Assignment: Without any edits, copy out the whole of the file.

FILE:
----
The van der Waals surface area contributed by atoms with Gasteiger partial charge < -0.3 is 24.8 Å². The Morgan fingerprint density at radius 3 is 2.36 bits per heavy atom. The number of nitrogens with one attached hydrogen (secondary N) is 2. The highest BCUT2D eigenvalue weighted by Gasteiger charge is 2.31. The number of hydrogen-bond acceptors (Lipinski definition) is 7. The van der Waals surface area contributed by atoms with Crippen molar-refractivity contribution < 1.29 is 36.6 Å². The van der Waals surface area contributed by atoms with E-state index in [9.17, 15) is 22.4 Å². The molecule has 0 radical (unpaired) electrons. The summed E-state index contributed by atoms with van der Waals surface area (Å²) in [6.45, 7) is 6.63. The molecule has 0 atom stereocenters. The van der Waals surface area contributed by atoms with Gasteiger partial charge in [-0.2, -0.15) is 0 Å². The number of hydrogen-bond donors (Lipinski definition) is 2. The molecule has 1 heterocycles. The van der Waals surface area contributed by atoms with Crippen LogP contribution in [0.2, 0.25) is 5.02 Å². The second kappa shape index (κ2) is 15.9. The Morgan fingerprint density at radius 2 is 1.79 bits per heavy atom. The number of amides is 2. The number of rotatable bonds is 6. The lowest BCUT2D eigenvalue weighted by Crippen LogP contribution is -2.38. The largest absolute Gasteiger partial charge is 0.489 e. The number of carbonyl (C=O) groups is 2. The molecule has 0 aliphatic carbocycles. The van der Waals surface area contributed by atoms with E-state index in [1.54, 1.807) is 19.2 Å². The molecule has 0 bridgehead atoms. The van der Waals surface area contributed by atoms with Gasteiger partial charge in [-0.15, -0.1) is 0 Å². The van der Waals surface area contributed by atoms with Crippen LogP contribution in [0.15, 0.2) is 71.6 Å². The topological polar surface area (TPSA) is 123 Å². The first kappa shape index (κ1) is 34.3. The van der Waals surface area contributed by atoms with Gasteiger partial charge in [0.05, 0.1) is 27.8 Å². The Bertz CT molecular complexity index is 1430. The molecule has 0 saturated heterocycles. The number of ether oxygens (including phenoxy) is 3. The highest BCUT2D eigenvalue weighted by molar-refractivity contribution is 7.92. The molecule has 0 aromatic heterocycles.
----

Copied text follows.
The van der Waals surface area contributed by atoms with Gasteiger partial charge < -0.3 is 24.8 Å². The Morgan fingerprint density at radius 3 is 2.36 bits per heavy atom. The number of nitrogens with one attached hydrogen (secondary N) is 2. The highest BCUT2D eigenvalue weighted by Gasteiger charge is 2.31. The number of hydrogen-bond acceptors (Lipinski definition) is 7. The van der Waals surface area contributed by atoms with Crippen molar-refractivity contribution < 1.29 is 36.6 Å². The van der Waals surface area contributed by atoms with E-state index in [9.17, 15) is 22.4 Å². The molecule has 0 radical (unpaired) electrons. The summed E-state index contributed by atoms with van der Waals surface area (Å²) in [6.45, 7) is 6.63. The molecule has 0 atom stereocenters. The van der Waals surface area contributed by atoms with Gasteiger partial charge in [-0.2, -0.15) is 0 Å². The number of hydrogen-bond donors (Lipinski definition) is 2. The molecule has 1 heterocycles. The van der Waals surface area contributed by atoms with Crippen LogP contribution in [0.2, 0.25) is 5.02 Å². The second kappa shape index (κ2) is 15.9. The Morgan fingerprint density at radius 2 is 1.79 bits per heavy atom. The number of amides is 2. The number of rotatable bonds is 6. The lowest BCUT2D eigenvalue weighted by Crippen LogP contribution is -2.38. The largest absolute Gasteiger partial charge is 0.489 e. The number of carbonyl (C=O) groups is 2. The molecule has 0 aliphatic carbocycles. The van der Waals surface area contributed by atoms with E-state index in [1.54, 1.807) is 19.2 Å². The molecule has 0 bridgehead atoms. The van der Waals surface area contributed by atoms with Gasteiger partial charge in [-0.15, -0.1) is 0 Å². The van der Waals surface area contributed by atoms with Crippen LogP contribution in [0.15, 0.2) is 71.6 Å². The topological polar surface area (TPSA) is 123 Å². The first kappa shape index (κ1) is 34.3. The van der Waals surface area contributed by atoms with Gasteiger partial charge in [0.05, 0.1) is 27.8 Å². The Bertz CT molecular complexity index is 1430. The molecule has 0 saturated heterocycles. The number of ether oxygens (including phenoxy) is 3. The highest BCUT2D eigenvalue weighted by molar-refractivity contribution is 7.92. The molecule has 0 aromatic heterocycles.